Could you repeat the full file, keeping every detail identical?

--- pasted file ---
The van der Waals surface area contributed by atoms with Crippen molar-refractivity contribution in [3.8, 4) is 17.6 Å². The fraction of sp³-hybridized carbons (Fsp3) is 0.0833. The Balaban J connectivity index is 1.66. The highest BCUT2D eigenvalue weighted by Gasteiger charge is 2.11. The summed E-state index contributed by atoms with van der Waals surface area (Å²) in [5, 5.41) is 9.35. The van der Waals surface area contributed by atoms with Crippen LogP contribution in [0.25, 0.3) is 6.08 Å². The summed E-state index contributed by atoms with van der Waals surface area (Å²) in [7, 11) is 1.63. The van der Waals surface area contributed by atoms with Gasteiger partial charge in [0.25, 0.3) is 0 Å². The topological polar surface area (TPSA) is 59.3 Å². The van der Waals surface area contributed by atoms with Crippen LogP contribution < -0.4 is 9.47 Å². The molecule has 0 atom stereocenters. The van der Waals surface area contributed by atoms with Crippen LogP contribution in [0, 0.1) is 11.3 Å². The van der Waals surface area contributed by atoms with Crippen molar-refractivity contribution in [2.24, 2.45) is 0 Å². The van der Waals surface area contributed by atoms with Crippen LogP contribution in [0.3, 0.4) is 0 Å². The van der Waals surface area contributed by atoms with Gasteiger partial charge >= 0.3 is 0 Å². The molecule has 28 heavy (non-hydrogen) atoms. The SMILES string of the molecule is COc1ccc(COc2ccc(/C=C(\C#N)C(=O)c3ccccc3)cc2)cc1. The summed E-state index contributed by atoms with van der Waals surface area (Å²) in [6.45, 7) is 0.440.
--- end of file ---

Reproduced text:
The van der Waals surface area contributed by atoms with Crippen molar-refractivity contribution in [3.8, 4) is 17.6 Å². The fraction of sp³-hybridized carbons (Fsp3) is 0.0833. The Balaban J connectivity index is 1.66. The highest BCUT2D eigenvalue weighted by Gasteiger charge is 2.11. The summed E-state index contributed by atoms with van der Waals surface area (Å²) in [5, 5.41) is 9.35. The van der Waals surface area contributed by atoms with Crippen LogP contribution in [0.25, 0.3) is 6.08 Å². The summed E-state index contributed by atoms with van der Waals surface area (Å²) in [7, 11) is 1.63. The van der Waals surface area contributed by atoms with Gasteiger partial charge in [0.25, 0.3) is 0 Å². The topological polar surface area (TPSA) is 59.3 Å². The van der Waals surface area contributed by atoms with Crippen LogP contribution < -0.4 is 9.47 Å². The molecule has 0 atom stereocenters. The van der Waals surface area contributed by atoms with Crippen LogP contribution in [0, 0.1) is 11.3 Å². The van der Waals surface area contributed by atoms with Crippen molar-refractivity contribution in [2.24, 2.45) is 0 Å². The van der Waals surface area contributed by atoms with Crippen LogP contribution in [0.3, 0.4) is 0 Å². The van der Waals surface area contributed by atoms with Gasteiger partial charge >= 0.3 is 0 Å². The molecule has 28 heavy (non-hydrogen) atoms. The SMILES string of the molecule is COc1ccc(COc2ccc(/C=C(\C#N)C(=O)c3ccccc3)cc2)cc1. The summed E-state index contributed by atoms with van der Waals surface area (Å²) in [6.45, 7) is 0.440.